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Will Ebola Impact Midterm Elections?

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Will Ebola Impact Midterm Elections?

Politics

Will Ebola Impact Midterm Elections?

Will Ebola Impact Midterm Elections?

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Weekend Edition Sunday's new segment, "For the Record," kicks off with politics and Ebola. NPR's Rachel Martin asks NPR's Mara Liasson and Dallas columnist J. Floyd about the politics of the disease.

RACHEL MARTIN, HOST:

This is WEEKEND EDITION from NPR News. I'm Rachel Martin. And this...

UNIDENTIFIED MAN #1: I'm going to tell you something, mister, and I want you to remember it.

UNIDENTIFIED MAN #2: Now you listen to me.

UNIDENTIFIED MAN #3: Now get with it. What's it all about?

MARTIN: ...Is For the Record.

UNIDENTIFIED MAN #4: We had to check it out.

MARTIN: This is a new segment on WEEKEND EDITION Sunday, a chance to get you up to speed on the biggest story of the past week. Then, we'll turn the corner and focus on where the story goes next. For the Record today, the politics of Ebola. Here's how the week unfolded. Republicans amped up their criticism of the Obama administration and how it's handled the Ebola outbreak.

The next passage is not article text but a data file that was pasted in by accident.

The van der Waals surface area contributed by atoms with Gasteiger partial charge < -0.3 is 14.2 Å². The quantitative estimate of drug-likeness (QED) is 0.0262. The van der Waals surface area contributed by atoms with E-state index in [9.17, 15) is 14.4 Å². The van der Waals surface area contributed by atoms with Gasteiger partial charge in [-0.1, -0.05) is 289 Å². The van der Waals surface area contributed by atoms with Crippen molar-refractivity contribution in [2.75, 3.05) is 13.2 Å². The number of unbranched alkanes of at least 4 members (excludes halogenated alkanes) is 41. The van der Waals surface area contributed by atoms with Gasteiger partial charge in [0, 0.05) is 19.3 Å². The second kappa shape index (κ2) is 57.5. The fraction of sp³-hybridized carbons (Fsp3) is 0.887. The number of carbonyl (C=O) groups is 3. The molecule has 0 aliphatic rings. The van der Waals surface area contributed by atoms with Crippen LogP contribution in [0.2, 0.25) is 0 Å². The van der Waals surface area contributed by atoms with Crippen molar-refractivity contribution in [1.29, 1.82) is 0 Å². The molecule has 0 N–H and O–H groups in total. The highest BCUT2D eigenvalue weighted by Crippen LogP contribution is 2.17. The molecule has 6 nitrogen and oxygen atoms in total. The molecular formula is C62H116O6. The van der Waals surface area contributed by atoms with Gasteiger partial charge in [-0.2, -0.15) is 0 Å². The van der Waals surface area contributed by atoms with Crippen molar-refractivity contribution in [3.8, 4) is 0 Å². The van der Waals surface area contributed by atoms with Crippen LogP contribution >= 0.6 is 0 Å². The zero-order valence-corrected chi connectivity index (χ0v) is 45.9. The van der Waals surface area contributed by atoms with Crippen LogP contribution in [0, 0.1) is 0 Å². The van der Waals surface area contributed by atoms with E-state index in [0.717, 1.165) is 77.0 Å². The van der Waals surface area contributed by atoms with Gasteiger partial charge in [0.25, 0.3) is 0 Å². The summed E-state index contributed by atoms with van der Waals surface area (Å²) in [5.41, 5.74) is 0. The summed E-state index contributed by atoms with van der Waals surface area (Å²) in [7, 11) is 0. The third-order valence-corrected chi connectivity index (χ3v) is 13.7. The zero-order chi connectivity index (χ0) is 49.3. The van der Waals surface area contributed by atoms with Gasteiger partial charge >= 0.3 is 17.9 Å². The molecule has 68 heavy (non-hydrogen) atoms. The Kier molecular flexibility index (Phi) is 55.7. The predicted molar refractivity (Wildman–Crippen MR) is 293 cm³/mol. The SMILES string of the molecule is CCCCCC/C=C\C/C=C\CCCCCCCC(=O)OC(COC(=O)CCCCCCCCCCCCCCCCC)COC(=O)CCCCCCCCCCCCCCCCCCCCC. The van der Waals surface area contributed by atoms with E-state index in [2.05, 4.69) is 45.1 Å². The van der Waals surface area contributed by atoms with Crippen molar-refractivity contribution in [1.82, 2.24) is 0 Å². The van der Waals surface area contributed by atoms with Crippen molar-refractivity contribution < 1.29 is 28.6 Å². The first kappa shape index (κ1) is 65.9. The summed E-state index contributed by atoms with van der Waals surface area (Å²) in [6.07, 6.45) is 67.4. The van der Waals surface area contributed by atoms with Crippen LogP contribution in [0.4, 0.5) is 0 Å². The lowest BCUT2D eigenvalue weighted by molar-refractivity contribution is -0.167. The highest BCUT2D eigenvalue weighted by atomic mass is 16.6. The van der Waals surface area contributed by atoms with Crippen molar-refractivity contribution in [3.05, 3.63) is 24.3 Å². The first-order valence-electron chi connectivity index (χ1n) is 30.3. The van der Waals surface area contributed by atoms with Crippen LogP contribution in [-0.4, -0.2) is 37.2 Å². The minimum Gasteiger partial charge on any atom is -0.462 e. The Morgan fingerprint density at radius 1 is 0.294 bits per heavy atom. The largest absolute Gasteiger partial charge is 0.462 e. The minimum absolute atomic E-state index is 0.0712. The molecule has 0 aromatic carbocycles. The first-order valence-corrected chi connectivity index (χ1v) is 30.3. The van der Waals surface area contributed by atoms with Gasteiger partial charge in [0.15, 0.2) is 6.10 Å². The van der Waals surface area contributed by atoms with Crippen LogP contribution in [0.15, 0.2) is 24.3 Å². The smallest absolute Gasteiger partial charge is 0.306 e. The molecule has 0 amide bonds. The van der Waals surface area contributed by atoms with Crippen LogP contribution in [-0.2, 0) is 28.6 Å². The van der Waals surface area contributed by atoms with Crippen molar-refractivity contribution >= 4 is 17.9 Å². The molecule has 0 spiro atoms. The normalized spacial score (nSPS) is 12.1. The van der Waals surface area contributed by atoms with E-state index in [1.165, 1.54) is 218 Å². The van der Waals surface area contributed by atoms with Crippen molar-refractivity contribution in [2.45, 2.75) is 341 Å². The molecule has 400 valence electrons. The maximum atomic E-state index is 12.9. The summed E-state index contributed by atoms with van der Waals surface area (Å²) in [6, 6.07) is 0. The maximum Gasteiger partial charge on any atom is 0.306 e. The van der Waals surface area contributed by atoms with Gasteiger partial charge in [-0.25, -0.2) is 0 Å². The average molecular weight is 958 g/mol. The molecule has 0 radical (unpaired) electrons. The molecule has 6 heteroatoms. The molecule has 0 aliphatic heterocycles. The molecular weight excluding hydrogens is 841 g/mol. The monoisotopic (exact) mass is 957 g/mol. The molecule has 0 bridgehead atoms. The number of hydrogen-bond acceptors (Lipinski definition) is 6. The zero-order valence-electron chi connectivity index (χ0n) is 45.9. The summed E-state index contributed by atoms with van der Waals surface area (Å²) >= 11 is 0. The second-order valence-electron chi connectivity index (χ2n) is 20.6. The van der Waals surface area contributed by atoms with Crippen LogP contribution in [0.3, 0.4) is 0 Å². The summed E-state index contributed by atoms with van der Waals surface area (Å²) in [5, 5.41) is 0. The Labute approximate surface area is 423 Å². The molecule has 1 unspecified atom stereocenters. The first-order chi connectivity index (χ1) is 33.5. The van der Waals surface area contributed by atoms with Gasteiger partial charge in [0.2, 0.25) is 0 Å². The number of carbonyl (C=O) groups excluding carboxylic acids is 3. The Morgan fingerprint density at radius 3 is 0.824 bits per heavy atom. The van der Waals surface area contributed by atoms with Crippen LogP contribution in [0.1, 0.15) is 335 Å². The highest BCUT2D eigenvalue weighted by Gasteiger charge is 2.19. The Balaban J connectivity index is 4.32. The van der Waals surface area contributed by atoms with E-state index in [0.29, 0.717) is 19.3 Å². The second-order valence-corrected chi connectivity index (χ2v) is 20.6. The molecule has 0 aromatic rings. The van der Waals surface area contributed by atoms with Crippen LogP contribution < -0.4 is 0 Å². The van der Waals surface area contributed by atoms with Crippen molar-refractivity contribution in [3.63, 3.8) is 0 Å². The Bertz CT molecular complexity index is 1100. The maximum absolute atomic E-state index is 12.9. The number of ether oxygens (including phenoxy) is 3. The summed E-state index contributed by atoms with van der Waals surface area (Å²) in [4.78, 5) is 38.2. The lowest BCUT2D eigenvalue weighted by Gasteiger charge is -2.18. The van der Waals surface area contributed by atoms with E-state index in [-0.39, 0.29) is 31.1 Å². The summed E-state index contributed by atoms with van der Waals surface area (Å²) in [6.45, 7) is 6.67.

Here's Arizona Senator John McCain one week ago today on CNN.

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SENATOR JOHN MCCAIN: We don't know exactly who's in charge. There has to be some kind of czar.

MARTIN: On Tuesday, White House Press Secretary Josh Earnest said there was no need to create a new job to manage the Ebola outbreak.

(SOUNDBITE OF ARCHIVED RECORDING)

WHITE HOUSE PRESS SECRETARY JOSH EARNEST: At this point we have a very clear line of responsibility. That's what we've been using so far.

MARTIN: On Wednesday, the CDC confirmed a second Texas nurse had contracted Ebola. Here's Dallas Mayor Mike Rawlings at a press conference the same day.

(SOUNDBITE OF ARCHIVED RECORDING)

MAYOR MIKE RAWLINGS: It may get worse before it gets better - but it will get better.

MARTIN: U.S. airports continued screening passengers from West Africa for Ebola symptoms. And on Thursday, the head of the CDC, Thomas Frieden, faced tough questions on Capitol Hill. Here's Louisiana Republican Steve Scalise.

(SOUNDBITE OF ARCHIVED RECORDING)

MAJORITY WHIP STEVE SCALISE: Have you had conversations with the White House about a travel ban?

THOMAS FRIEDEN: We've...

SCALISE: That's a yes or no question. Have you had conversations with the White House about a travel ban?

FRIEDEN: We've discussed many aspects.

SCALISE: How about a travel ban? Have you had that conversation?

MARTIN: Other Republicans join the call for the U.S. to close its borders to prevent the spread of the disease. Here's Texas Gov. Rick Perry on Friday.

(SOUNDBITE OF ARCHIVED RECORDING)